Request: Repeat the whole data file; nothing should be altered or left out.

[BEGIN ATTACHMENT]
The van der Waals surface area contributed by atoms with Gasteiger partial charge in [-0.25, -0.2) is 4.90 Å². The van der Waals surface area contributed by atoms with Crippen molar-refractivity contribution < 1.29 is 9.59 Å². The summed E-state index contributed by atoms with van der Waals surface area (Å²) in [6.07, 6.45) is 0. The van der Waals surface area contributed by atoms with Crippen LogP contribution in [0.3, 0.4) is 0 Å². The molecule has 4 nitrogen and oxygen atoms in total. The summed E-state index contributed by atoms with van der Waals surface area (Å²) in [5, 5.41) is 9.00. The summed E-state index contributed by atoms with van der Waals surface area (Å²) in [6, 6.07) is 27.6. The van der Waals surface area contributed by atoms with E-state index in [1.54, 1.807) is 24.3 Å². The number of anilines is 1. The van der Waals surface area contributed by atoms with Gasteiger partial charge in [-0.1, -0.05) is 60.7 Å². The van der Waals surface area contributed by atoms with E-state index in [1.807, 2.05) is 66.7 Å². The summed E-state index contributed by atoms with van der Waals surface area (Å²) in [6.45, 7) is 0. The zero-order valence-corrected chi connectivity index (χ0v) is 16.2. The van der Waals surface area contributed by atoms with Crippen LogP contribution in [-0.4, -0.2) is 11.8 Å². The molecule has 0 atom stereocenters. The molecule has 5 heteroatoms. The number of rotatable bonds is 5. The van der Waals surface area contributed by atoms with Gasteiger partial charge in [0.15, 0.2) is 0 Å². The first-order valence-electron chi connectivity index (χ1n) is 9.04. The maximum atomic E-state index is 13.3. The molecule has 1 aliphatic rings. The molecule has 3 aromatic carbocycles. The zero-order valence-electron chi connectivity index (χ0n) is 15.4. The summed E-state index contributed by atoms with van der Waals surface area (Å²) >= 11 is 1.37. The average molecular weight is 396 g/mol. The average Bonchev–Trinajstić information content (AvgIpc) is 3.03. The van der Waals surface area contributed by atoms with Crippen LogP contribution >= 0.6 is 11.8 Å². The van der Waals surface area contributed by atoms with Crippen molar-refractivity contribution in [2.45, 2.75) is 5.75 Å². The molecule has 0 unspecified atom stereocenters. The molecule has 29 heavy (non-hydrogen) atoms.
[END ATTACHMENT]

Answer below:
The van der Waals surface area contributed by atoms with Gasteiger partial charge in [-0.25, -0.2) is 4.90 Å². The van der Waals surface area contributed by atoms with Crippen molar-refractivity contribution < 1.29 is 9.59 Å². The summed E-state index contributed by atoms with van der Waals surface area (Å²) in [6.07, 6.45) is 0. The van der Waals surface area contributed by atoms with Crippen LogP contribution in [0.3, 0.4) is 0 Å². The molecule has 4 nitrogen and oxygen atoms in total. The summed E-state index contributed by atoms with van der Waals surface area (Å²) in [5, 5.41) is 9.00. The summed E-state index contributed by atoms with van der Waals surface area (Å²) in [6, 6.07) is 27.6. The van der Waals surface area contributed by atoms with E-state index in [1.54, 1.807) is 24.3 Å². The number of anilines is 1. The van der Waals surface area contributed by atoms with Gasteiger partial charge in [-0.1, -0.05) is 60.7 Å². The van der Waals surface area contributed by atoms with E-state index in [1.807, 2.05) is 66.7 Å². The summed E-state index contributed by atoms with van der Waals surface area (Å²) in [6.45, 7) is 0. The zero-order valence-corrected chi connectivity index (χ0v) is 16.2. The van der Waals surface area contributed by atoms with Crippen LogP contribution in [-0.4, -0.2) is 11.8 Å². The molecule has 0 atom stereocenters. The molecule has 5 heteroatoms. The number of rotatable bonds is 5. The van der Waals surface area contributed by atoms with Gasteiger partial charge in [0.15, 0.2) is 0 Å². The first-order valence-electron chi connectivity index (χ1n) is 9.04. The maximum atomic E-state index is 13.3. The molecule has 1 aliphatic rings. The molecule has 3 aromatic carbocycles. The zero-order valence-electron chi connectivity index (χ0n) is 15.4. The summed E-state index contributed by atoms with van der Waals surface area (Å²) >= 11 is 1.37. The average molecular weight is 396 g/mol. The average Bonchev–Trinajstić information content (AvgIpc) is 3.03. The van der Waals surface area contributed by atoms with Crippen LogP contribution >= 0.6 is 11.8 Å². The van der Waals surface area contributed by atoms with Crippen molar-refractivity contribution in [2.45, 2.75) is 5.75 Å². The molecule has 0 unspecified atom stereocenters. The molecule has 29 heavy (non-hydrogen) atoms.